Only One Death: Part Seven of Ten
Only One Death is the first in the Tales of The Lesser Evil and this is the seventh chapter.
This is a fantasy series—not quite grimdark, but dark nevertheless—with complicated and believable characters doing their best to survive in a world simply indifferent to their existence.
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'Can you smell that?' Kees asked, as they set up camp that evening. They had spent all afternoon walking downhill, back into the thicker-forested valley bottom, which had meant a slower pace than when they had been walking on the level or uphill. The horses kept slipping, at times sliding down on their haunches. Chimal still lagged behind, even after the twins tried to talk him into rejoining the group. It was like he was lost, stumbling along in their wake, head full of darkness and despair.
'Smell what?' Strings asked. She raised her nose to the wind and inhaled. Nothing. She repeated the action and caught a faint hint of woodsmoke. They had yet to light their fire.
'Smoke,' said Dhinal.
'How far away? Who is it? Could it be a forest fire?' Strings piled the questions on top of each other.
'It is still a long way off. Could be a forest fire, but unlikely after all the rain. I suppose it could have died down, only to flare up again. Could be a hunting party.'
'Hunting party? I thought no one ever heads into these mountains?' Dhinal said.
'Whoever told you that lied. You are the third group I have led through these passes in the last three years. Other guides exist, I'm sure. Maybe they come in from another direction, the north, maybe? The city of Fea Little lies about a hundred miles that way,' she pointed to where the wind was coming from. 'The going is tough, but maybe it is someone hunting. Maybe they are looking for hidden treasures? Or the Red City?'
'Maybe. Are they likely to be a problem?' Dhinal kept staring into the trees, not wanting to ask what had happened to the other two groups, or whether they too had been searching for the lost city.
'Could be. Might not. It's always difficult to tell with people you meet out here. Some have other reasons for being in the mountains. Darker reasons,' Kees said, as Chimal caught up with the group and flopped to the ground, breathing heavily, broad back leant against a frost-shattered rock. He had been getting slower each day, despite the many discarded bottles he had left behind.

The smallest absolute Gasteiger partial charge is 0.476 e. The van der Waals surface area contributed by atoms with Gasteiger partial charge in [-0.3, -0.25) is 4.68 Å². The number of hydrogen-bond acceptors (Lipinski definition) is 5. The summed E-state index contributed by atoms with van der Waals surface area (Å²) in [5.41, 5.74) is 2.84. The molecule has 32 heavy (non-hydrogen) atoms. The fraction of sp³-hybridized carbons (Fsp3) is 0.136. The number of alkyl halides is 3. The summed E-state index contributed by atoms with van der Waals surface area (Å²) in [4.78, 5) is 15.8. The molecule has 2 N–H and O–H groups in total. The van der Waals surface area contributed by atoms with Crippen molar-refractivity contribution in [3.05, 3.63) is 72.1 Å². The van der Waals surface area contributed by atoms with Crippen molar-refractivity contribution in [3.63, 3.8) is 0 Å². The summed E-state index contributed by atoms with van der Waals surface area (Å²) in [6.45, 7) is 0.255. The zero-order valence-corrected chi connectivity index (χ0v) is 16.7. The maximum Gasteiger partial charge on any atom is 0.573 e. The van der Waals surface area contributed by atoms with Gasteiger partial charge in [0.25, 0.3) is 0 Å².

'I saw some smoke that way,' he said, 'still a long way off though. What do you think it is?'
The next day, around mid-morning, Kees signalled a halt, left fist raised above her head. The others stopped, with Dhinal coming forward.
'What is it?'
She pointed to the ground.
The trail they were following was bisected by another, the local animal traffic clearly heavy, with several hoof marks. It was not the deer and bison tracks that had caught her attention, however. A line of prints stretched from left to right, deeper than they should have been for their tiny size, and uneven; individuals treading in each others' footsteps. Here and there a clearer and shallower impression was visible, where a foot had slipped in the mud and been stretched to one side to aid balance.
Each was tiny and naked. The size of a baby's.
'These are fresh. I am guessing this also explains the smoke,' Kees said, looking along the trail into the trees. She could see nothing moving, but could not help but wonder if anything, or anyone, was staring back.
'How long ago? I am still not good tracking in these wet lands. I would say this morning?' Dhinal turned his statement into a question.
'Yes. Maybe a turn of the glass ago. I think there were around a dozen of them, hunting, I'd guess.'
'What do we do?' asked Strings, who had joined them.
'Nothing we can do, except keep going, hope they don't double back. Cold camp again tonight, we can't risk them scenting us. We'll leave the remaining venison a little further up the trail. We won't be able to cook it now. I am hopeful we'll avoid them; usually Twigs don't want to get too close to us bigger folk if they can help it, too risky for them.'
'Let's go then. Stay close, Chimal,' Dhinal said, as they started walking.
But Chimal did not stay close. When they stopped to camp that night he was nowhere to be seen, nor did he catch up as darkness fell.
The following morning the group had another difficult decision to make. Kees cleared her throat and laid out their position.
'Do we go back and look for Chimal, or do we carry on? It will take maybe a day and a half to reach the foot of the Amethyst Mountains from here. We have a river crossing this afternoon, one which should put any Twig hunting party behind us.'
'Chimal knew the danger of dropping behind. I say we go on,' Yuli said, Lopi nodding her agreement. Neither had forgiven him for accidentally killing Estel.
'Onward,' Strings added.
'Yes. On. We need to be away from these Twigs. We have lost half our number already. A meeting with a dozen potentially angry hunters, no matter how small, would not end well,' Dhinal said, his hand raised to shade his eyes against the rising sun, directly back the way they had walked the previous day. 'Unless you counsel otherwise, Kees?'
'No. I think we need to cross the river. If we don't get over it before nightfall, and the Twigs have found Chimal...' She started walking, pulling her ponies behind her.
Strings followed, leading the horses, their packs considerably smaller than they had once been.
Dhinal paused a moment longer to watch the sun. A short distance away a great eagle took off from the top of a tall pine, laboured beating of wings trying to catch an early thermal. It flew off to the east before circling above something it had seen below. Dhinal did not know whether to hope it was Chimal, or not.